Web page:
Rig Winter 2017:

Fender Jazzmaster/Yamaha SG1000
Boss TU-3, DS-2, CS-3, EHX small stone, Danelectro delay
Laney VC30-112 with G12H30 speaker, or Session Rockette 30 for smaller gigs
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#12
Quote by 4regt4
The threadstarter joined in 2005... this has GOT to be a joke.

or maybe his amp broke and his parents won't let him get a new one because they have a perfectly good stereo amp.

i don't think we should start up this copypasta again.. the mods didn't like it.
Rig Winter 2017:

Fender Jazzmaster/Yamaha SG1000
Boss TU-3, DS-2, CS-3, EHX small stone, Danelectro delay
Laney VC30-112 with G12H30 speaker, or Session Rockette 30 for smaller gigs
Elixir Nanoweb 11-49 strings, Dunlop Jazz III XL picks
Shure SM57 mic in front of the amp
Last edited by Blompcube at Oct 19, 2008,
#13
Quote by Blompcube
or maybe his amp broke and his parents won't let him get a new one because they have a perfectly good stereo amp, and I don't think it's tube... etc etc.

i don't think we should start up this copypasta again.. the mods didn't like it.


That has nothing to do with his question about a guitar amp and hi-fi amp being the same thing. Someone that has been part of the UG community for 3 years, even if that is their only source of knowledge, should know their differences and know that they are not the same thing.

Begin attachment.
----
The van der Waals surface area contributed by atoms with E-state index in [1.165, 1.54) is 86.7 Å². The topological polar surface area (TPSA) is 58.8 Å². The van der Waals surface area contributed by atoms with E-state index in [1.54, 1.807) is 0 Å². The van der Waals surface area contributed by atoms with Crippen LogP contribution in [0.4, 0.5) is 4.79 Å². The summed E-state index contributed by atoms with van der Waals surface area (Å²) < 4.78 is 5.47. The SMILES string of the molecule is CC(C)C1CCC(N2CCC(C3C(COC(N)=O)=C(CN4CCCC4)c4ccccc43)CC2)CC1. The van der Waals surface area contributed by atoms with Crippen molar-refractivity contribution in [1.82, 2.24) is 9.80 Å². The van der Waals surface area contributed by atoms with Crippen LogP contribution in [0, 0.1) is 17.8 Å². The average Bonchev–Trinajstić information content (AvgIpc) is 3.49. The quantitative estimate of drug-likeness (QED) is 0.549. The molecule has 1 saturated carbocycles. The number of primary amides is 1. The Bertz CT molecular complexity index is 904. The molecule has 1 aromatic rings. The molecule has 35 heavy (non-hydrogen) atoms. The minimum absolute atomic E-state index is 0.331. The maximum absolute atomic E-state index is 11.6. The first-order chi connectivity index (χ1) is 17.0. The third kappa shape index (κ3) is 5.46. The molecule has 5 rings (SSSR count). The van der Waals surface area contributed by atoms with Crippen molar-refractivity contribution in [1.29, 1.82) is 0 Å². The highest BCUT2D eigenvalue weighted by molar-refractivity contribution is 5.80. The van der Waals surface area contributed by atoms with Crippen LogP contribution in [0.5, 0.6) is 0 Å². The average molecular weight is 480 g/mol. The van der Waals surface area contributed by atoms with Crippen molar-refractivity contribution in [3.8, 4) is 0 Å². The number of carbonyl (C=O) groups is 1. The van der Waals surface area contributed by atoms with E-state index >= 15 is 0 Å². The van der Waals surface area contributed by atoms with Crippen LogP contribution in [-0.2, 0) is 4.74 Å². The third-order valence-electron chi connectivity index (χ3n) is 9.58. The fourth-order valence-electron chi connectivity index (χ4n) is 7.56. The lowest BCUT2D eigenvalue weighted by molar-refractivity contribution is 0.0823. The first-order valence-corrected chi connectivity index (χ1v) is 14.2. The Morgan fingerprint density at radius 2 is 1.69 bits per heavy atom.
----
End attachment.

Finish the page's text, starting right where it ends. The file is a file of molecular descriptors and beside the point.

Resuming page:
#14
Quote by 4regt4
That has nothing to do with his question about a guitar amp and hi-fi amp being the same thing. Someone that has been part of the UG community for 3 years, even if that is their only source of knowledge, should know their differences and know that they are not the same thing.

it seems to me like his main point was he was trying to convince his parents that there was a difference because they didn't believe him. Not everyone even raises the question themselves about whether theres a difference, maybe this is the first time he's thought about it? i don't see this discussed on here very often.